(b. 1650; d. Paris, France, 11 November 1738);
MARCHANT, NICOLAS (d. Paris, June 1678)
Jean Marchant was the son and successor of Nicolas Marchant. The botanical concerns of father and son were so similar that the works of one have often been attributed to the other. In particular, both men devoted much of their effort—Nicolas, the last ten years of his life, and Jean, almost all his life’s work—to the preparation of the Histoire des plantes, undertaken in 1667 by the Académie Royale des Sciences at the urging of Claude Perrault. Each prepared a large number of botanical descriptions for this project which was, however, never published, being abandoned by the Academy in 1694.
Nicolas Marchant held a degree in medicine from the University of Padua, he and appears to have become interested in botany at quite an early date. Following his university training he became apothecary to Gaston, due d’Orléans, the brother of Louis XIII. In this capacity he was often resident at the château of Blois, where Gaston had established a botanical garden. The garden was under the management of Abel Brunyer, who was also first physician to the duke, and of Robert Morison and Jean Laugier. Nicolas Marchant certainly collaborated with all three of these men, and perhaps accompanied Morison on a botanical excursion to the area around La Rochelle in 1657. The duke died on 2 February 1660 and Nicolas Marchant entered the service of the king late in that year, although it is not known what his title or function in the royal household was. (Of the others, the Protestants Brunyer and Laugier received no official reemployment, while Morison rejected an offer made by Nicolas Fouquet, the minister of finance, and returned to his native England.)
The elder Marchant was one of the founding members of the Académie Royale des Sciences, and remained the only botanist in the organization until the election of Denis Dodart in 1673. In addition to his work toward the Histoire des plantes, he collaborated in editing the Mémoires pour servir à l’histoire des plantes, which Dodart published in 1676. On 9 November 1674 Colbert named Nicolas Marchant “concierge et directeur de la culture des plantes du Jardin Royal,” and in this post Marchant had a garden at his disposal for the experimental cultivation of exotic species. He was also one of the first botanists to take up the study of the lower plants; following his death his son named the common liverwort Marchantia in his honor.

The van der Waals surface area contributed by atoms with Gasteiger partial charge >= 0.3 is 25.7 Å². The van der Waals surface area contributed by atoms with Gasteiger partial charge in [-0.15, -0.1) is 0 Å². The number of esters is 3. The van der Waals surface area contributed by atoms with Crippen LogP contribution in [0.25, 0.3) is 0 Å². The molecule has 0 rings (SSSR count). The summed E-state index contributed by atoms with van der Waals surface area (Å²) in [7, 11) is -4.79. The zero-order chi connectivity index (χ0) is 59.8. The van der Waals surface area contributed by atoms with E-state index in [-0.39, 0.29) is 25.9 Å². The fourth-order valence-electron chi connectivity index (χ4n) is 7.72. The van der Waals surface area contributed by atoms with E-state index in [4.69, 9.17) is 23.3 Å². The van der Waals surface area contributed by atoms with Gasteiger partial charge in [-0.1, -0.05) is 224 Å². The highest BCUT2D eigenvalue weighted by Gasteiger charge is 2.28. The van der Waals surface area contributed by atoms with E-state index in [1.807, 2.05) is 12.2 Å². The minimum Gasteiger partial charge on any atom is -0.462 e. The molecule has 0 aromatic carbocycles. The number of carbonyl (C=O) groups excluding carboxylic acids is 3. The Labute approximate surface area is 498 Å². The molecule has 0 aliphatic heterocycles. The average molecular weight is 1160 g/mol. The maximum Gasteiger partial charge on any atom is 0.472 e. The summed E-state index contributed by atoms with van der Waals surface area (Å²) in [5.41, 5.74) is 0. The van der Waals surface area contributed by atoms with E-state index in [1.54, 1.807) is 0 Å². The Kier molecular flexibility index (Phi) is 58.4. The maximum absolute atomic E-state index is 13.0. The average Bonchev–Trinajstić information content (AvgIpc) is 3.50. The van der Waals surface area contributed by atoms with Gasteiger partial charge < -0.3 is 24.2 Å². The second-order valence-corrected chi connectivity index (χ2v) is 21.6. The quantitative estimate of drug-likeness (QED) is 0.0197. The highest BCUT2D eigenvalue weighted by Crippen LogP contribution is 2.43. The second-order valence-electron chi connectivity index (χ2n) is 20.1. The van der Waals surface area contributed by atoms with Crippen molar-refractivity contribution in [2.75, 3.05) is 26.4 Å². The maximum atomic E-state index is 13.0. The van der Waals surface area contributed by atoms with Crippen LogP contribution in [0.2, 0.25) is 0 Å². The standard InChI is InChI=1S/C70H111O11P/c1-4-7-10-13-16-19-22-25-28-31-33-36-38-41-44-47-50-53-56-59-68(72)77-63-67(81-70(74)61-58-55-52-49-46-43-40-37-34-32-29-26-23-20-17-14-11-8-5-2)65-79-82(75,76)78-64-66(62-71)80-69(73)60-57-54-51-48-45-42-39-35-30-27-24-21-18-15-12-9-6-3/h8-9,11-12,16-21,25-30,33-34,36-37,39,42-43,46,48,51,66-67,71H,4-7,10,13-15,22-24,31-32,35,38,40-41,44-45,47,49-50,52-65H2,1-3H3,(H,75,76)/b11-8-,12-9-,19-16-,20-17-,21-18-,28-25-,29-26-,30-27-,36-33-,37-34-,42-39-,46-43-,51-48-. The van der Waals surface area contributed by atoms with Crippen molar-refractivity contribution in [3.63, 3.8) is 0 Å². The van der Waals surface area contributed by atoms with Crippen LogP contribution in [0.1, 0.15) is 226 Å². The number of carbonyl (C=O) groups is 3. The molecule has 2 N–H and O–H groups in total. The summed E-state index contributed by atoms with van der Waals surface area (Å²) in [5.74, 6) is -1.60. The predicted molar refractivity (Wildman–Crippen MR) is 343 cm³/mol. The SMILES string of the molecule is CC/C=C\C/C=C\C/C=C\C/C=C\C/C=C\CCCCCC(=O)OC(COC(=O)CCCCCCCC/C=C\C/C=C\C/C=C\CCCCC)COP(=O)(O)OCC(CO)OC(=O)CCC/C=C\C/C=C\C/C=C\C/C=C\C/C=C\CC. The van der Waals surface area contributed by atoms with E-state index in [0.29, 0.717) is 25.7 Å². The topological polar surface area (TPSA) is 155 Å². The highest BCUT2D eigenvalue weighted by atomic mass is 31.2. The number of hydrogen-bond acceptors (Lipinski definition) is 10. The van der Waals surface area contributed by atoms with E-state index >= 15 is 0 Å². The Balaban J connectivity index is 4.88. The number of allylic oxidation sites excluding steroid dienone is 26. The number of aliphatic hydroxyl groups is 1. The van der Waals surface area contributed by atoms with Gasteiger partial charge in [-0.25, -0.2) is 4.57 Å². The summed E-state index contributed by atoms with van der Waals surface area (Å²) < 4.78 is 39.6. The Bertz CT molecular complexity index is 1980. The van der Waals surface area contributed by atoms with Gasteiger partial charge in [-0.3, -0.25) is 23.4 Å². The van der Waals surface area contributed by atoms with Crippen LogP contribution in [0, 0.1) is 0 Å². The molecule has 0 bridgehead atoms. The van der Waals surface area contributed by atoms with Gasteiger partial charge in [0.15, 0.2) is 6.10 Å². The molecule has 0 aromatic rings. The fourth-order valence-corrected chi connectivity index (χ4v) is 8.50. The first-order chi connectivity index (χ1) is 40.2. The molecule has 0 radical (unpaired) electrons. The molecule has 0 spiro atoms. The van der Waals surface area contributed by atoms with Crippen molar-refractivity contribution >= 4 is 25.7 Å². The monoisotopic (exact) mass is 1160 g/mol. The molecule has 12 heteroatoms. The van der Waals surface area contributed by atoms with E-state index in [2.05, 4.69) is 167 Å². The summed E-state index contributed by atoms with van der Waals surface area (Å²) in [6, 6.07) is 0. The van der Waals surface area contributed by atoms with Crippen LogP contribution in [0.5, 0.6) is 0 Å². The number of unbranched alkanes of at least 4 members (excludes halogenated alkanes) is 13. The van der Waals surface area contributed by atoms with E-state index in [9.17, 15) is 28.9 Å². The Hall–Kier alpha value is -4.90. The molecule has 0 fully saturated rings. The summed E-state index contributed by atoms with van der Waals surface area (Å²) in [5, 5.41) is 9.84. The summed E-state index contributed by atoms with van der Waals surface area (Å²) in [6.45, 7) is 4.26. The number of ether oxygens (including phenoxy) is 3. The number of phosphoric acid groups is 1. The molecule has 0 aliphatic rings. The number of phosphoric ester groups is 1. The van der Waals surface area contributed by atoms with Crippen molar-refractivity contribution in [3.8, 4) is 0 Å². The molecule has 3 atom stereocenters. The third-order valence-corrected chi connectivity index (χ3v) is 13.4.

Jean Marchant was elected to his father’s place in the Academy on 18 June 1678 and also succeeded him immediately in his post at the Jardin du Roi. He continued his father’s work on the Histoire and increased the specimens in the experimental garden until, in the year 1680 alone, he received more than 500 species of seeds and plants sent to him from abroad. The Academy’s decision to give up the Histoire cost Jean Marchant the royal pension that the government had granted him for this work, and in the same year, 1694, his position at the royal garden was abolished.
Deprived of royal subsidies, of the official support of the Academy, and of his experimental garden, Jean Marchant nevertheless continued to prepare botanical descriptions, which he now intended to publish as a work of his own. Although the greater part of this work also remained unpublished, some fifteen of his notices did appear in the Academy’s Mémoires. Among these, his “Observations sur a nature des plantes” is particulary interesting, since in it Jean Marchant dealt with the notion of partial transformism among plants, thus foreshadowing one of the tenets of evolution.
I. Original Works. The greater number of the known manuscripts of both Jean and Nicolas Marchant are in the Bibliothèque Centrale du Muséum National d’Histoire Naturelle, Paris, cotes MSS 89, 447–451, 1155, 1356, and 2253. Compare Catalogue général des manuscrits des bibliothéques publiques de France, Paris, II, Muséum d’histoire naturelle by Amédée Boinet (Paris, 1914), 16, 90–91, 192, 226, and LV, Muséum d’histoire naturelle. Supplément, by Yves Laissus (Paris, 1965), 53.
The published works of Jean Marchant comprise fifteen memoirs that appeared in Mémoires de l’Académie royale des sciences depuis 1666 jusqu’à 1699, 10 (1730), and in Histoire de l’Académie royale des sciences…avec les mémoires de mathématiques et physiques… (1701, 1706, 1707, 1709, 1711, 1713, 1718, 1719, 1723, 1727, 1733, 1735); the complete list is in Abbé Rozier, Nouvelle table des articles contenus dans les volumes de l’Académie royale de Paris, depuis 1666 Jusqu’à 1770…, IV (Paris, 1776), 245. Two of these fifteen memoirs are erroneously attributed to Nicolas Marchant; see B. de Fontenelle, Histoire de l’Académie royale des sciences, 2 vols. (Paris, 1733).
Jean Marchant, “Observations sur la nature des plantes,” is in the Mémoires for 1719, 59–66; see also Histoire, 57–58. “Liste des plantes citées dans les mémoires de 1’Académie, dont les descriptions, données par M. Marchant, ont été réservées pour un ouvrage particulier,” is in Godin, Table alphabétique des matiéres contenues dans l’Histoire et les Mémoires de l’Académie royale des sciences… 4 Vols. (Paris, 1729–1734), II années 1699–1710, 391–392; III, années 1711–1720, 216–217; and IV, années 1721–1730, 210–211.
II. Secondary Literature. On Nicolas Marchant, see Edmond Bonnet, “Gaston de France, due d’Orléans, considéré comme botaniste,” in Comptes rendus de l’Association française pour l’avancement des sciences, 19éme session, Limoges 1890 (1891), 416–421; and Nicolas-François-Joseph Eloy, Dictionnaire historique de la médecine ancienne et moderne…, III (Mons, 1778), 159–160.
On both Jean and Nicolas Marchant, see Yves Laissus and Anne-Marie Monseigny, “Les plantes du roi. Note sur un grand ouvrage de botanique préparé au XVIIe siécle par l’Académie royale des sciences,” in Revue d’histoire des sciences22 (1969), 193–236.